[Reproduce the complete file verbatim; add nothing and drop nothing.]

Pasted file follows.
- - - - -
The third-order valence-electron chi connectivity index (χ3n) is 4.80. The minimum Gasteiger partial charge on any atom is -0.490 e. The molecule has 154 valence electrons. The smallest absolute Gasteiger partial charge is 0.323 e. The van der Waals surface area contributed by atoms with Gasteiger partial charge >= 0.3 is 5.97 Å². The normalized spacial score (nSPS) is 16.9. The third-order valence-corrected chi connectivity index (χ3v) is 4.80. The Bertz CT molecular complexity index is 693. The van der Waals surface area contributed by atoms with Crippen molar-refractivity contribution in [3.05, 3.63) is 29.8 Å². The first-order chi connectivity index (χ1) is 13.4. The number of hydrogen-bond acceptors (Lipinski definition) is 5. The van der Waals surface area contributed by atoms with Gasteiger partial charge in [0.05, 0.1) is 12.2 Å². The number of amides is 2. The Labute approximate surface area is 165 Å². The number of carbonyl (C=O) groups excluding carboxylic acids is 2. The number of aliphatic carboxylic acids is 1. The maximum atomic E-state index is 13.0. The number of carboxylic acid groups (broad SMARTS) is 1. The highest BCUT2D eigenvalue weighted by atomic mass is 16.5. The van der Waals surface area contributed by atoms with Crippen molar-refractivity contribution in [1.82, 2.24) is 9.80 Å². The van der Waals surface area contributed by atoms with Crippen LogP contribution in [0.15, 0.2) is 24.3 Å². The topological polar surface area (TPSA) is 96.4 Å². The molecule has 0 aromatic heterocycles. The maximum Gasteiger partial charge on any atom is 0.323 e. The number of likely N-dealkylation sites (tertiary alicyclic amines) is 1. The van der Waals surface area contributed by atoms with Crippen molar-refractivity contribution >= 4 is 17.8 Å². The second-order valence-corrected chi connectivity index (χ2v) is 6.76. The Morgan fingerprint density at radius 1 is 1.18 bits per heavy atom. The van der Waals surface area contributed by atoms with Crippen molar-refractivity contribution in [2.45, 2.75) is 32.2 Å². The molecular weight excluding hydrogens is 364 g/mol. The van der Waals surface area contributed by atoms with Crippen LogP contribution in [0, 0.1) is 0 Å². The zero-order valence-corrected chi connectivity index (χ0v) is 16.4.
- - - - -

The third-order valence-electron chi connectivity index (χ3n) is 4.80. The minimum Gasteiger partial charge on any atom is -0.490 e. The molecule has 154 valence electrons. The smallest absolute Gasteiger partial charge is 0.323 e. The van der Waals surface area contributed by atoms with Gasteiger partial charge >= 0.3 is 5.97 Å². The normalized spacial score (nSPS) is 16.9. The third-order valence-corrected chi connectivity index (χ3v) is 4.80. The Bertz CT molecular complexity index is 693. The van der Waals surface area contributed by atoms with Crippen molar-refractivity contribution in [3.05, 3.63) is 29.8 Å². The first-order chi connectivity index (χ1) is 13.4. The number of hydrogen-bond acceptors (Lipinski definition) is 5. The van der Waals surface area contributed by atoms with Gasteiger partial charge in [0.05, 0.1) is 12.2 Å². The number of amides is 2. The Labute approximate surface area is 165 Å². The number of carbonyl (C=O) groups excluding carboxylic acids is 2. The number of aliphatic carboxylic acids is 1. The maximum atomic E-state index is 13.0. The number of carboxylic acid groups (broad SMARTS) is 1. The highest BCUT2D eigenvalue weighted by atomic mass is 16.5. The van der Waals surface area contributed by atoms with Crippen molar-refractivity contribution in [1.82, 2.24) is 9.80 Å². The van der Waals surface area contributed by atoms with Crippen LogP contribution in [0.15, 0.2) is 24.3 Å². The topological polar surface area (TPSA) is 96.4 Å². The molecule has 0 aromatic heterocycles. The maximum Gasteiger partial charge on any atom is 0.323 e. The number of likely N-dealkylation sites (tertiary alicyclic amines) is 1. The van der Waals surface area contributed by atoms with Crippen molar-refractivity contribution >= 4 is 17.8 Å². The second-order valence-corrected chi connectivity index (χ2v) is 6.76. The Morgan fingerprint density at radius 1 is 1.18 bits per heavy atom. The van der Waals surface area contributed by atoms with Crippen molar-refractivity contribution in [2.45, 2.75) is 32.2 Å². The molecular weight excluding hydrogens is 364 g/mol. The van der Waals surface area contributed by atoms with Crippen LogP contribution in [0, 0.1) is 0 Å². The zero-order valence-corrected chi connectivity index (χ0v) is 16.4.